Rogers and Reed say that forming the right crews of individuals with differing abilities can help with their overall success.

“At times it has been observed that they learn quicker from their peers, build up confidence, increase communication and leadership skills and form healthy relationships in this setting,” Reed says.

Hiring Individuals with Differing Abilities

It is a common misconception that people of differing abilities cannot learn a job and work hard, or they will often make mistakes or have excessive absences, but Reed says this is not the case.

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“Our employees are conscientious workers who are excited to learn new things and want to be successful,” Reed says. “It is widely accepted that organizations benefit from a diverse workforce. A variety of employee backgrounds and cultures brings a range of ideas, solutions, and proposals to a company. The same thought process should be applied to hiring people of differing abilities. Workers of differing abilities tend to be very focused and are grateful to have more independence and earn an income.”

In a 2018 report by Accenture, it looked at 45 companies that created new specialized disability policies and practices. The data revealed that those 45 companies achieved, on average, 28 percent higher revenue, double the net income, and 30 percent higher economic profit margins over the four-year period analyzed, compared to other companies in the sample.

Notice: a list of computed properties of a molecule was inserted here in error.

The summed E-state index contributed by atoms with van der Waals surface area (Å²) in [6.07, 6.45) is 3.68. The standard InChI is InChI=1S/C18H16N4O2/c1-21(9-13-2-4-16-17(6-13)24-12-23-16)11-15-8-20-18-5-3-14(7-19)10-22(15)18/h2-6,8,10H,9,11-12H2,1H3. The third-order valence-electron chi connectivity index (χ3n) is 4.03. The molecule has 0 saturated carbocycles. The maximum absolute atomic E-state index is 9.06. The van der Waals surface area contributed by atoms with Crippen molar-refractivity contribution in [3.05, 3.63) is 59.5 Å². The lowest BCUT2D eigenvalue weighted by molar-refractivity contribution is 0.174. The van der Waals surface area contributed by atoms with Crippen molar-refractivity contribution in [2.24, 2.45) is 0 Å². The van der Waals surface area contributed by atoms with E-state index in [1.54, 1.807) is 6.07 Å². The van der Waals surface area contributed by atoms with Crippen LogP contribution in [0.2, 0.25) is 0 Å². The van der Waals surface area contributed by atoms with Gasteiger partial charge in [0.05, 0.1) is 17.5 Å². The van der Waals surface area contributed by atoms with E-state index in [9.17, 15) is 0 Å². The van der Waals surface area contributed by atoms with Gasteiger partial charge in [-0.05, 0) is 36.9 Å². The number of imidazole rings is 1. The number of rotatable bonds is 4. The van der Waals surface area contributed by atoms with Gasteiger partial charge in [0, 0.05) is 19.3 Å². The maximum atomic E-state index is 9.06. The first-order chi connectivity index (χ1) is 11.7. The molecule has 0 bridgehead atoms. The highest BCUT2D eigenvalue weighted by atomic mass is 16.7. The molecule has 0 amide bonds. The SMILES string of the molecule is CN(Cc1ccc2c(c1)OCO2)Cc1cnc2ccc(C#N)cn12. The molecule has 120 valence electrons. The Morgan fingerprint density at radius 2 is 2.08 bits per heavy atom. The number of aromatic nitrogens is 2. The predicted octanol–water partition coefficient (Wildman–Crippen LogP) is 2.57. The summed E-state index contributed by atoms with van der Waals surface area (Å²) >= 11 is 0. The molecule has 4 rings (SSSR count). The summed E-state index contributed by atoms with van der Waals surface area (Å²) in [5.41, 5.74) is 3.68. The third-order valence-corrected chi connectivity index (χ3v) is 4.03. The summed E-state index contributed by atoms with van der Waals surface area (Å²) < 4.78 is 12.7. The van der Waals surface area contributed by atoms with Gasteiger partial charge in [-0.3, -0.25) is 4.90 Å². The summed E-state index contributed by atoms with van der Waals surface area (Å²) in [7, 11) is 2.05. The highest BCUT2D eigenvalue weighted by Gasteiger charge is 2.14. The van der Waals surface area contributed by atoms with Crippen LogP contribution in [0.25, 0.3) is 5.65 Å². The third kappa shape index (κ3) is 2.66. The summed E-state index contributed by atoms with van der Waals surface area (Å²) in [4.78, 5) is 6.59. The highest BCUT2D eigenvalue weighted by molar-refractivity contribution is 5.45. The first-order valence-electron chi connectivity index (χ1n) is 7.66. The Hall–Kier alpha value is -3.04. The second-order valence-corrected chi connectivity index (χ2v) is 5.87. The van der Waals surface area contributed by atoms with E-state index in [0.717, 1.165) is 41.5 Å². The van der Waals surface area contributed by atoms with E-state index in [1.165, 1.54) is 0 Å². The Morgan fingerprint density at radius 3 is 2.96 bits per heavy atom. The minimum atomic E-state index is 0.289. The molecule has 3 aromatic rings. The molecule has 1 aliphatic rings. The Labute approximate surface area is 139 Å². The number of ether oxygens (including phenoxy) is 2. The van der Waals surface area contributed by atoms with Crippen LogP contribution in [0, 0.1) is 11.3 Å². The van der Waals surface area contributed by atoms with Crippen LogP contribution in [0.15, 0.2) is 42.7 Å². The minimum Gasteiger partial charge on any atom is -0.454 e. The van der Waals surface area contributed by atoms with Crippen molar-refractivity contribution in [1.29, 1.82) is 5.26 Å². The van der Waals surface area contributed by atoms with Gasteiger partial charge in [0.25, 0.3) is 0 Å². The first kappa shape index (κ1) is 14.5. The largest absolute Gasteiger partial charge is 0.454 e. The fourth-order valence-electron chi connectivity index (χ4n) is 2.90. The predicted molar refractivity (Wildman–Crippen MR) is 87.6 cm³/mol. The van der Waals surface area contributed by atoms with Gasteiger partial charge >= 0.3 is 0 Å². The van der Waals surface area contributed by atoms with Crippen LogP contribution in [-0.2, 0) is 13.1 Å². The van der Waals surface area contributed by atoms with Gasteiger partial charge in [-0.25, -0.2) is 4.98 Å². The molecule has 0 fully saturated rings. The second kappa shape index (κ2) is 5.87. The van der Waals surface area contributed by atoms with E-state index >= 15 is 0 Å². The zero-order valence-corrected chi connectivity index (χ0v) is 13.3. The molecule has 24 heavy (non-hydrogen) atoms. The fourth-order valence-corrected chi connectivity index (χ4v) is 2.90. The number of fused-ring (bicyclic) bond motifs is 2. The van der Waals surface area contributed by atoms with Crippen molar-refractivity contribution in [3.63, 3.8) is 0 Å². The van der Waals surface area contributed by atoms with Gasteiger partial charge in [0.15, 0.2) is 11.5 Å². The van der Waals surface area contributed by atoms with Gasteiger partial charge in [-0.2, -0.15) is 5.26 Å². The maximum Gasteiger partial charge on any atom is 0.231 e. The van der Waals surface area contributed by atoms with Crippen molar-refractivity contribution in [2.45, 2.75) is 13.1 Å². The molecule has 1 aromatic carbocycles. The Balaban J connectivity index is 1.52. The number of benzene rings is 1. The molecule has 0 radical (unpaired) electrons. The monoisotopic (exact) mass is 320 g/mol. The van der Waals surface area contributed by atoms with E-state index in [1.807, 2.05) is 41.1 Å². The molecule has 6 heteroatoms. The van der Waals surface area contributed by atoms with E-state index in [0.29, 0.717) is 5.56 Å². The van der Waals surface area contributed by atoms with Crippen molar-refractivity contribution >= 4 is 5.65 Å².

The Department of Labor has also found that employers who embraced disability saw a 90 percent increase in employee retention.

“The advantages for employers range from tax incentives, higher productivity, improved corporate communication, higher employee engagement, lower turnover, higher employee morale, community enhancement, and more,” Reed says.

If you are considering hiring individuals of differing abilities at your company, Reed says the most important step is to first establish a diversity policy that includes all abilities and then actively recruit from this pool of eager candidates. She says having a coordinated approach that includes human resources, diversity and inclusion and the project leads from the departments in need of talent helps streamline the process.

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Reed says providing accommodations for employees is not as difficult or expensive as you may think.

“Recent data from the Jobs Accommodation Network shows that the cost of nearly 60 percent of accommodations is minimal, and those that require an investment usually only cost around $500,” Reed says. “This seems like a small price to pay when compared to the benefits outlined in a recent survey by the U.S. Department of Labor. The survey showed that many employers who provided accommodations found that it helped increase the retention of valuable employees while also improving productivity, cutting down on compensation and training costs, and increasing company morale.”

Reed says employers must be empathetic, patient and understand the verbal and non-verbal communication of the employee. Applicants of differing abilities should be matched with the job’s skill set. Work trials can help ensure a particular skill set before placing the applicant in a particular position.

“All employees could benefit and learn about diversity and understand how differing abilities may affect others,” Reed says. “Our employees are adults and should be treated with dignity and respect, spoken to in a regular tone and not labeled as an employee with a disability.”

Jill Odom

Jill Odom is the senior content manager for NALP.